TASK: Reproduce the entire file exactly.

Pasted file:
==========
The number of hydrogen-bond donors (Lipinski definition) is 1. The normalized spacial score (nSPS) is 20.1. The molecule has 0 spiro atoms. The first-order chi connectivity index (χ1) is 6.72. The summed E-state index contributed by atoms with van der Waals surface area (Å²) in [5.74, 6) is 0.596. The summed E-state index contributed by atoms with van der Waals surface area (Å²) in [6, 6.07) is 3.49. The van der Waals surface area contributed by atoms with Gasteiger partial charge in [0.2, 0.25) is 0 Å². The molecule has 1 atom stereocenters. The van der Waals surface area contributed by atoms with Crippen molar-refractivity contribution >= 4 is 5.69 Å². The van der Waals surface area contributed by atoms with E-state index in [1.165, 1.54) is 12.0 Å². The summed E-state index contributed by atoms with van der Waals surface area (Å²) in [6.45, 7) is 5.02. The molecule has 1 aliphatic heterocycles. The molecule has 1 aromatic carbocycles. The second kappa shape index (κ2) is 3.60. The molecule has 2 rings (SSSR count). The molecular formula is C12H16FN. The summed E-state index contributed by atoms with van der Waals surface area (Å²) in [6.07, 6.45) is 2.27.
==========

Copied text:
The number of hydrogen-bond donors (Lipinski definition) is 1. The normalized spacial score (nSPS) is 20.1. The molecule has 0 spiro atoms. The first-order chi connectivity index (χ1) is 6.72. The summed E-state index contributed by atoms with van der Waals surface area (Å²) in [5.74, 6) is 0.596. The summed E-state index contributed by atoms with van der Waals surface area (Å²) in [6, 6.07) is 3.49. The van der Waals surface area contributed by atoms with Gasteiger partial charge in [0.2, 0.25) is 0 Å². The molecule has 1 atom stereocenters. The van der Waals surface area contributed by atoms with Crippen molar-refractivity contribution >= 4 is 5.69 Å². The van der Waals surface area contributed by atoms with E-state index in [1.165, 1.54) is 12.0 Å². The summed E-state index contributed by atoms with van der Waals surface area (Å²) in [6.45, 7) is 5.02. The molecule has 1 aliphatic heterocycles. The molecule has 1 aromatic carbocycles. The second kappa shape index (κ2) is 3.60. The molecule has 2 rings (SSSR count). The molecular formula is C12H16FN. The summed E-state index contributed by atoms with van der Waals surface area (Å²) in [6.07, 6.45) is 2.27.